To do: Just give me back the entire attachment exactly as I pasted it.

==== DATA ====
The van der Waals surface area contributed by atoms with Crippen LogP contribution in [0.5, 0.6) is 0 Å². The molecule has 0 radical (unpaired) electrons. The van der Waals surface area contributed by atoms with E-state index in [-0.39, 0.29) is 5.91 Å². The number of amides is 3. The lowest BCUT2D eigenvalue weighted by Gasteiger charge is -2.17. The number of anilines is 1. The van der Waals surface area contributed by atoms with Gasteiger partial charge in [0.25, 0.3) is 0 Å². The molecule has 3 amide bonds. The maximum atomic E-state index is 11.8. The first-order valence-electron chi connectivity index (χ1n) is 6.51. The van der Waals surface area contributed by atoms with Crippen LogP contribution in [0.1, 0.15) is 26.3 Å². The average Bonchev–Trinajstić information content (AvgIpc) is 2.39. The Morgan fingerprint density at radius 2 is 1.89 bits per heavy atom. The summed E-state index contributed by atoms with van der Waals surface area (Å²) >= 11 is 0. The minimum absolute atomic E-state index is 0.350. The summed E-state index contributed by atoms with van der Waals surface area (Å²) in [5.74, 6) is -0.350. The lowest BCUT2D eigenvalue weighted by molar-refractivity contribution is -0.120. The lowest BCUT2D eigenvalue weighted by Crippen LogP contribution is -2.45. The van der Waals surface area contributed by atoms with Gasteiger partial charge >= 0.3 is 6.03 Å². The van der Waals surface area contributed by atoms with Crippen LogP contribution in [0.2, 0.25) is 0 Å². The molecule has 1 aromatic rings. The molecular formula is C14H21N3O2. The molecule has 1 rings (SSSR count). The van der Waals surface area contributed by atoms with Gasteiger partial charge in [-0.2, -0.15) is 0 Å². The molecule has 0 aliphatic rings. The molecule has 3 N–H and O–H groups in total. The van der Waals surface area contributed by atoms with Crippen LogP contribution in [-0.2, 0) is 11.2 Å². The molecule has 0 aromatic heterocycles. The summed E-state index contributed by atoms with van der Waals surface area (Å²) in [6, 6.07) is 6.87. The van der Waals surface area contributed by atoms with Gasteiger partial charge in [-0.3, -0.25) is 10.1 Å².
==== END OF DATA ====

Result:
The van der Waals surface area contributed by atoms with Crippen LogP contribution in [0.5, 0.6) is 0 Å². The molecule has 0 radical (unpaired) electrons. The van der Waals surface area contributed by atoms with E-state index in [-0.39, 0.29) is 5.91 Å². The number of amides is 3. The lowest BCUT2D eigenvalue weighted by Gasteiger charge is -2.17. The number of anilines is 1. The van der Waals surface area contributed by atoms with Gasteiger partial charge in [0.25, 0.3) is 0 Å². The molecule has 3 amide bonds. The maximum atomic E-state index is 11.8. The first-order valence-electron chi connectivity index (χ1n) is 6.51. The van der Waals surface area contributed by atoms with Crippen LogP contribution in [0.1, 0.15) is 26.3 Å². The average Bonchev–Trinajstić information content (AvgIpc) is 2.39. The Morgan fingerprint density at radius 2 is 1.89 bits per heavy atom. The summed E-state index contributed by atoms with van der Waals surface area (Å²) >= 11 is 0. The minimum absolute atomic E-state index is 0.350. The summed E-state index contributed by atoms with van der Waals surface area (Å²) in [5.74, 6) is -0.350. The lowest BCUT2D eigenvalue weighted by molar-refractivity contribution is -0.120. The lowest BCUT2D eigenvalue weighted by Crippen LogP contribution is -2.45. The van der Waals surface area contributed by atoms with Gasteiger partial charge >= 0.3 is 6.03 Å². The van der Waals surface area contributed by atoms with Crippen LogP contribution in [0.2, 0.25) is 0 Å². The molecule has 1 aromatic rings. The molecular formula is C14H21N3O2. The molecule has 1 rings (SSSR count). The van der Waals surface area contributed by atoms with Gasteiger partial charge in [-0.2, -0.15) is 0 Å². The molecule has 0 aliphatic rings. The molecule has 3 N–H and O–H groups in total. The van der Waals surface area contributed by atoms with Crippen LogP contribution in [-0.2, 0) is 11.2 Å². The molecule has 0 aromatic heterocycles. The summed E-state index contributed by atoms with van der Waals surface area (Å²) in [6, 6.07) is 6.87. The van der Waals surface area contributed by atoms with Gasteiger partial charge in [-0.3, -0.25) is 10.1 Å².